I have always been sexually attracted to both men and women. However, 90% of my sexual fantasies involve women. But I have never really connected with women on an emotional level, so I have never been in a relationship with a woman, though I have fooled around.
I have never told my fiance about this. A long time ago bisexuality came up and he said something like "I couldn't be with a bisexual woman because I would worry I wasn't satisfying all of her sexual needs and desires." I haven't mentioned it again, though admittedly I feel guilty when I masturbate thinking about women. I worry I am not being true to him and that if he found out he would think of me differently.
Should I tell him?
Yes, tell him. Even though you say you're far more attracted to men then women, as he said, he'd always wonder. And you apparently have nagging little doubtful thoughts too, all of which may be warning lights for any marriage. Besides, it isn't fair to either of you to hide it. Marriage = all the cards on the table.
I guess the real question is, if 90% of your turn-ons involve women, what does marrying a man bring to the table for you? Why would you want to marry a man, if you have such strong tendencies towards women?
It's a bad idea to hide such a basic fact about yourself from someone you are going to marry. He should be on board with all of you if it's going to work. I think that his statement that he could never be with a bisexual woman may have been a glib remark and not a carefully considered concrete decision. Especially if he's never knowingly dated or been close to someone who was bisexual.
The conversation will illuminate some important things about trust in your relationship. He needs to trust that you are fully committed to him (despite his weird ideas about bisexuality), and you need to know if he can be trusted with your truths, however painful they might be (to him).
In a way, you should probably tell your guy about this for your own sake. It's a case of "speak now or forever hold your peace". Do you really want to spend the rest of your lives together keeping this secret, which is not just any secret but a basic, central fact about your real nature, which you can never divulge for fear of what he'll do and/or because he might react very negatively to not having been told before you got married? You need him to accept all aspects of you. It wouldn't be fair to either of you in the future if you don't.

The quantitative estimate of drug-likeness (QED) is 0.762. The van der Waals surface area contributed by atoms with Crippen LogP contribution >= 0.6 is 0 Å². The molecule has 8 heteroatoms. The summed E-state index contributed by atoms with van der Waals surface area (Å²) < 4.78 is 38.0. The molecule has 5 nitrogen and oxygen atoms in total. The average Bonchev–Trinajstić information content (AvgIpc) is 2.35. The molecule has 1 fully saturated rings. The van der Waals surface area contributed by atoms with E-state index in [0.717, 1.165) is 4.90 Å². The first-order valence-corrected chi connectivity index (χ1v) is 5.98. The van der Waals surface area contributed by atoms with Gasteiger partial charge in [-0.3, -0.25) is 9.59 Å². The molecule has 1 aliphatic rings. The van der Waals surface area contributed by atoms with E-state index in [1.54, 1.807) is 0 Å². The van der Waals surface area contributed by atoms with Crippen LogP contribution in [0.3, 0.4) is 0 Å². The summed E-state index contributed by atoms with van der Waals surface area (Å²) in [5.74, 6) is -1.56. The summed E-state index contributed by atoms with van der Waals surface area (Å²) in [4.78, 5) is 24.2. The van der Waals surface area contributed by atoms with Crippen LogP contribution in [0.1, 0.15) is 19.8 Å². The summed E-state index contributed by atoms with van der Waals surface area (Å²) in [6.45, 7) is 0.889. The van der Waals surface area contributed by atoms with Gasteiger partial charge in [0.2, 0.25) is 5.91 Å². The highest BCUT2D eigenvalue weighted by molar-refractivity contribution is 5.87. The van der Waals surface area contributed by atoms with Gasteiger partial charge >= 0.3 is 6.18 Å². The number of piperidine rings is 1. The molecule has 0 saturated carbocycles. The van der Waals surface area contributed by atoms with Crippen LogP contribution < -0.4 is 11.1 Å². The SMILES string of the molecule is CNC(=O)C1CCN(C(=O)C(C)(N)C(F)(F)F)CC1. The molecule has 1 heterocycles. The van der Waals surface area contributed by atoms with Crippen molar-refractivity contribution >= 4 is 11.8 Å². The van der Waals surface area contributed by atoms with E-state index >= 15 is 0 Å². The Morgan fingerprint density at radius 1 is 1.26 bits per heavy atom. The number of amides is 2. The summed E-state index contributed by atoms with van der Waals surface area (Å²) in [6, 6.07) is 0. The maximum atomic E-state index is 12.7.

If 90% of your fantasies are about women you may consider the possibility of being pretty damn close to being a very frustrated lesbian. Just because you haven't met the right woman yet doesn't mean the emotional component can't happen. If you marry this man without discussing this first, you will eventually feel trapped and resentful. If he can't accept you for who you are, then this marriage isn't going to be good for either of you.
You say that he told you he could "never be with a bisexual" - but doesn't this bit of information condemn part of who you are? I once dated an atheist man who had an axe to grind with agnostics: I am agnostic, and it became such a large point of contention that it helped drive a wedge between us. And we were just dating; you guys are getting married. That's a great big window within which your fiance could privately seethe about not being able to "satisfy your sexuality."
So my vote is "tell him". Get this out in the open now so you can both deal with it. Because if the two of you can't deal with it, it's better you find that out now than ten or fifteen years down the road, especially if by then you have a couple of small children. I know a bisexual woman who has been married for 20 years to the same man, who is ignorant of her bisexuality. It is a sad state of affairs and does nothing positive for their relationship, I assure you.
If your goal is staying with your fiancé no matter what, you shouldn't tell him. If you want to live an open, fulfilled life, possibly with your current fiance, then yes, you should tell him. Ultimately the choice is up to you. However, think carefully about your reasons for the decision you make. It will affect the rest of your life, for better or worse.
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